> Hmmm. I've got patches that change all these XFS interfaces to
> support range locks. I'm not sure the way the ranges are passed here
> is the best way to do it, and I suspect they aren't correct in some
> cases, either....
> 
> > diff --git a/fs/xfs/xfs_iops.c b/fs/xfs/xfs_iops.c
> > index ff3c1fae5357..f0de5486f6c1 100644
> > --- a/fs/xfs/xfs_iops.c
> > +++ b/fs/xfs/xfs_iops.c
> > @@ -1042,10 +1042,16 @@ xfs_vn_setattr(
> >  		xfs_ilock(ip, XFS_MMAPLOCK_EXCL);
> >  		iolock = XFS_IOLOCK_EXCL | XFS_MMAPLOCK_EXCL;
> >  
> > -		error = xfs_break_layouts(inode, &iolock, BREAK_UNMAP);
> > -		if (error) {
> > -			xfs_iunlock(ip, XFS_MMAPLOCK_EXCL);
> > -			return error;
> > +		if (iattr->ia_size < inode->i_size) {
> > +			loff_t                  off = iattr->ia_size;
> > +			loff_t                  len = inode->i_size - iattr->ia_size;
> > +
> > +			error = xfs_break_layouts(inode, &iolock, off, len,
> > +						  BREAK_UNMAP);
> > +			if (error) {
> > +				xfs_iunlock(ip, XFS_MMAPLOCK_EXCL);
> > +				return error;
> > +			}
> 
> This isn't right - truncate up still needs to break the layout on
> the last filesystem block of the file,

I'm not following this?  From a user perspective they can't have done anything
with the data beyond the EOF.  So isn't it safe to allow EOF to grow without
changing the layout of that last block?

> and truncate down needs to
> extend to "maximum file offset" because we remove all extents beyond
> EOF on a truncate down.

Ok, I was trying to allow a user to extend the file without conflicts if they
were to have a pin on the 'beginning' of the original file.  This sounds like
you are saying that a layout lease must be dropped to do that?  In some ways I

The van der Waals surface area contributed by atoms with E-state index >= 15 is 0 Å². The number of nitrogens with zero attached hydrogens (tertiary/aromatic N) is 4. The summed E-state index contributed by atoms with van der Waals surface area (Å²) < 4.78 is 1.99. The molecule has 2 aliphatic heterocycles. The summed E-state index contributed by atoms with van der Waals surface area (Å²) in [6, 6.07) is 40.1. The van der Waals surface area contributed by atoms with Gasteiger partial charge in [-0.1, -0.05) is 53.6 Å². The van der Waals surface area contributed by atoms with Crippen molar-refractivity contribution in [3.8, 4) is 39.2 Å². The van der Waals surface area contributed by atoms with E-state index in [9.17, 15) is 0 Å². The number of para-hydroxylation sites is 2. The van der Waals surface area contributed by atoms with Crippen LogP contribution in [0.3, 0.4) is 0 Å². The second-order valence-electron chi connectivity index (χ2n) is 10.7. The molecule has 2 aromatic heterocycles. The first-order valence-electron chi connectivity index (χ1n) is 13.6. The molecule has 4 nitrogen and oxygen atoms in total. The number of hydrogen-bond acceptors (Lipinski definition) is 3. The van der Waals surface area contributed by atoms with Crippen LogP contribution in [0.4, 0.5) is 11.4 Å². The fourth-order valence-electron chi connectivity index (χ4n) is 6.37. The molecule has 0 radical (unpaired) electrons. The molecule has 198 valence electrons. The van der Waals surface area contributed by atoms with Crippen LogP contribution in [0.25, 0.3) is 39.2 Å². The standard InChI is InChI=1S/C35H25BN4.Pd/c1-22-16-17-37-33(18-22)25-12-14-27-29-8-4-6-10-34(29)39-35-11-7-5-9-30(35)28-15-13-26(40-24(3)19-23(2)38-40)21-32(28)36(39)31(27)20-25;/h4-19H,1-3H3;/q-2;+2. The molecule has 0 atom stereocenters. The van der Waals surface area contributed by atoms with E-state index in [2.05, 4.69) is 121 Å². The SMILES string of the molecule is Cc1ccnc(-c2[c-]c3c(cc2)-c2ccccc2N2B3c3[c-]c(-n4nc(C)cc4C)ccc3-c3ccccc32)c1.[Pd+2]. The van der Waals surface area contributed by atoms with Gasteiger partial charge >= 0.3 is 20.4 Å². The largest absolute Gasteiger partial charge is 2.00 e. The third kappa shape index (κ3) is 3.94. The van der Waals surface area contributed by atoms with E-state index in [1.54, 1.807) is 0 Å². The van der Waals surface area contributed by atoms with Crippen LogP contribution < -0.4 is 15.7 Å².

think I understand what you are driving at and I think I see how I may have
been playing "fast and loose" with the strictness of the layout lease.  But
from a user perspective if there is a part of the file which "does not exist"
(beyond EOF) does it matter that the layout there may change?

> 
> i.e. when we use preallocation, the extent map extends beyond EOF,
> and layout leases need to be able to extend beyond the current EOF
> to allow the lease owner to do extending writes, extending truncate,
> preallocation beyond EOF, etc safely without having to get a new
> lease to cover the new region in the extended file...

I'm not following this.  What determines when preallocation is done?

Forgive my ignorance on file systems but how can we have a layout for every
file which is "maximum file offset" for every file even if a file is only 1
page long?

Thanks,
Ira

> 
> Cheers,
> 
> Dave.
> -- 
> Dave Chinner
> david@fromorbit.com
Dave Chinner Aug. 14, 2019, 8:04 a.m. UTC | #3
On Mon, Aug 12, 2019 at 11:05:51AM -0700, Ira Weiny wrote:
> On Sat, Aug 10, 2019 at 09:30:37AM +1000, Dave Chinner wrote:
> > On Fri, Aug 09, 2019 at 03:58:21PM -0700, ira.weiny@intel.com wrote:
> > > From: Ira Weiny <ira.weiny@intel.com>
> > > 
> > > dax_layout_busy_page() can now operate on a sub-range of the